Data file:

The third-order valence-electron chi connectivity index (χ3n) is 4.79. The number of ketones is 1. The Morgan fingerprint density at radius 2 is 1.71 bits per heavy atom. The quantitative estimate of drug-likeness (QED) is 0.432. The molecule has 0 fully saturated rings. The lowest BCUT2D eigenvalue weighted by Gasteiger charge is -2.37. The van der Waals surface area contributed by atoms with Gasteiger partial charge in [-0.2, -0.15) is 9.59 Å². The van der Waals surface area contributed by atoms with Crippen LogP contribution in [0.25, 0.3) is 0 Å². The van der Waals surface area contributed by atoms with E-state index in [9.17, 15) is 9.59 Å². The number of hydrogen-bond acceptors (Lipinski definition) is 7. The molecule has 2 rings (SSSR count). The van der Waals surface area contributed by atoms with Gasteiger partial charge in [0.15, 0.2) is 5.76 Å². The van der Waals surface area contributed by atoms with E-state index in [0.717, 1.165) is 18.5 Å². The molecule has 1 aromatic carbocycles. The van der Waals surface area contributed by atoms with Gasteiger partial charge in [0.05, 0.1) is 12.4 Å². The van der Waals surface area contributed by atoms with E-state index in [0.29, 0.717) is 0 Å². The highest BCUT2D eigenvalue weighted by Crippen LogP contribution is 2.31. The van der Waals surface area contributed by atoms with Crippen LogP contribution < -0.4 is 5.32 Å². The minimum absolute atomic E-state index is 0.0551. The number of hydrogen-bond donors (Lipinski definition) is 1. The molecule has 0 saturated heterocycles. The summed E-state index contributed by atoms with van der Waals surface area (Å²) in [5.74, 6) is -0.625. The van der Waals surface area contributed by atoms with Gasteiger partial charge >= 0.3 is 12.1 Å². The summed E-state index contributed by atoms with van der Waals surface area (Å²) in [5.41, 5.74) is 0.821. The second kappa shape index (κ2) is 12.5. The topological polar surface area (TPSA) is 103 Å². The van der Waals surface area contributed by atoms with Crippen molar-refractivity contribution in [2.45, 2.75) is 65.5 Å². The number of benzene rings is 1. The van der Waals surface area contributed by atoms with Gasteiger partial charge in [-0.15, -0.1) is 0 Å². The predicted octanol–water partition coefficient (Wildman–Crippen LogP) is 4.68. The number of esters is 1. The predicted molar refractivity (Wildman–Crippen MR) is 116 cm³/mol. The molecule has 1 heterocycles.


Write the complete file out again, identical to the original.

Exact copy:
The third-order valence-electron chi connectivity index (χ3n) is 4.79. The number of ketones is 1. The Morgan fingerprint density at radius 2 is 1.71 bits per heavy atom. The quantitative estimate of drug-likeness (QED) is 0.432. The molecule has 0 fully saturated rings. The lowest BCUT2D eigenvalue weighted by Gasteiger charge is -2.37. The van der Waals surface area contributed by atoms with Gasteiger partial charge in [-0.2, -0.15) is 9.59 Å². The van der Waals surface area contributed by atoms with Crippen LogP contribution in [0.25, 0.3) is 0 Å². The van der Waals surface area contributed by atoms with E-state index in [9.17, 15) is 9.59 Å². The number of hydrogen-bond acceptors (Lipinski definition) is 7. The molecule has 2 rings (SSSR count). The van der Waals surface area contributed by atoms with Gasteiger partial charge in [0.15, 0.2) is 5.76 Å². The van der Waals surface area contributed by atoms with E-state index in [0.717, 1.165) is 18.5 Å². The molecule has 1 aromatic carbocycles. The van der Waals surface area contributed by atoms with Gasteiger partial charge in [0.05, 0.1) is 12.4 Å². The van der Waals surface area contributed by atoms with E-state index in [0.29, 0.717) is 0 Å². The highest BCUT2D eigenvalue weighted by Crippen LogP contribution is 2.31. The van der Waals surface area contributed by atoms with Crippen LogP contribution < -0.4 is 5.32 Å². The minimum absolute atomic E-state index is 0.0551. The number of hydrogen-bond donors (Lipinski definition) is 1. The molecule has 0 saturated heterocycles. The summed E-state index contributed by atoms with van der Waals surface area (Å²) in [5.74, 6) is -0.625. The van der Waals surface area contributed by atoms with Gasteiger partial charge >= 0.3 is 12.1 Å². The summed E-state index contributed by atoms with van der Waals surface area (Å²) in [5.41, 5.74) is 0.821. The second kappa shape index (κ2) is 12.5. The topological polar surface area (TPSA) is 103 Å². The van der Waals surface area contributed by atoms with Crippen molar-refractivity contribution in [2.45, 2.75) is 65.5 Å². The number of benzene rings is 1. The van der Waals surface area contributed by atoms with Gasteiger partial charge in [-0.15, -0.1) is 0 Å². The predicted octanol–water partition coefficient (Wildman–Crippen LogP) is 4.68. The number of esters is 1. The predicted molar refractivity (Wildman–Crippen MR) is 116 cm³/mol. The molecule has 1 heterocycles.